NC - Threats to seagrass could cost state's economy millions

Submerged aquatic vegetation, or SAV, also referred to as seagrass, provides critical ecosystem services in coastal waters.

Submerged aquatic vegetation, or SAV, also referred to as seagrass, provides critical ecosystem services in coastal waters.

SAV protects against shoreline erosion, improves water quality and provides habitat for fish and waterfowl. It is critically important to the wellbeing of both estuarine ecosystems and coastal communities.

North Carolina is home to the highest seagrass acreage on the Atlantic seaboard. But within the state and around the world, SAV is under threat. Some estimates say that since 1980, the world has lost nearly a third of its total seagrass. The decline has accelerated in recent years due to human activity such as habitat destruction and pollution. The loss in SAV not only presents issues within the ecosystem, but comes with hefty economic costs.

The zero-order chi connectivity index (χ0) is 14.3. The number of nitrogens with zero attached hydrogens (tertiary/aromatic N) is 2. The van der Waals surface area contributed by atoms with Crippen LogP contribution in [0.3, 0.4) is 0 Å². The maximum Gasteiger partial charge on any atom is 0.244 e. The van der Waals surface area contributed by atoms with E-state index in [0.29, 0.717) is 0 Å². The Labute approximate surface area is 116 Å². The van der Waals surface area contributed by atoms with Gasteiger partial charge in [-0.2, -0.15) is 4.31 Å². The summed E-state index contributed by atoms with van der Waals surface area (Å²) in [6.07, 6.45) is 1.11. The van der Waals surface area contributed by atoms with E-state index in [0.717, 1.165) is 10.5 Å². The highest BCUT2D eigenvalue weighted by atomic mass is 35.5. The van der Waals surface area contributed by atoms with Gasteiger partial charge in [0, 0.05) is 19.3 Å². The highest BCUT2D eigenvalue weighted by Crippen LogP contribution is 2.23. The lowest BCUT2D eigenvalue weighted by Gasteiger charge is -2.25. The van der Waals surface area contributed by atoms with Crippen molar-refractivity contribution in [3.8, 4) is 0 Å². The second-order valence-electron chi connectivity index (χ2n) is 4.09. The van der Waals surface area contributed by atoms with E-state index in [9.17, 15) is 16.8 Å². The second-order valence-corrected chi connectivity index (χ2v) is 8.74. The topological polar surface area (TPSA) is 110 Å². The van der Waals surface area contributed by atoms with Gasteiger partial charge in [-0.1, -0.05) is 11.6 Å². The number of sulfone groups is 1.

A new report from Duke University and North Carolina State University details the economic losses associated with the decline of SAV in the Albemarle-Pamlico estuary. The report was prepared using funding from the Albemarle-Pamlico National Estuary Partnership, or APNEP. A conservative estimate from the study projects that losing 5% of submerged aquatic vegetation over the next 10 years could cost the state $8.6 million.

Poor water quality is one of the primary threats to SAV.

“SAV is critical to maintaining good water quality in the estuary,” said Dr. Timothy Ellis, quantitative ecologist for APNEP. “But it also requires good water quality to grow.”

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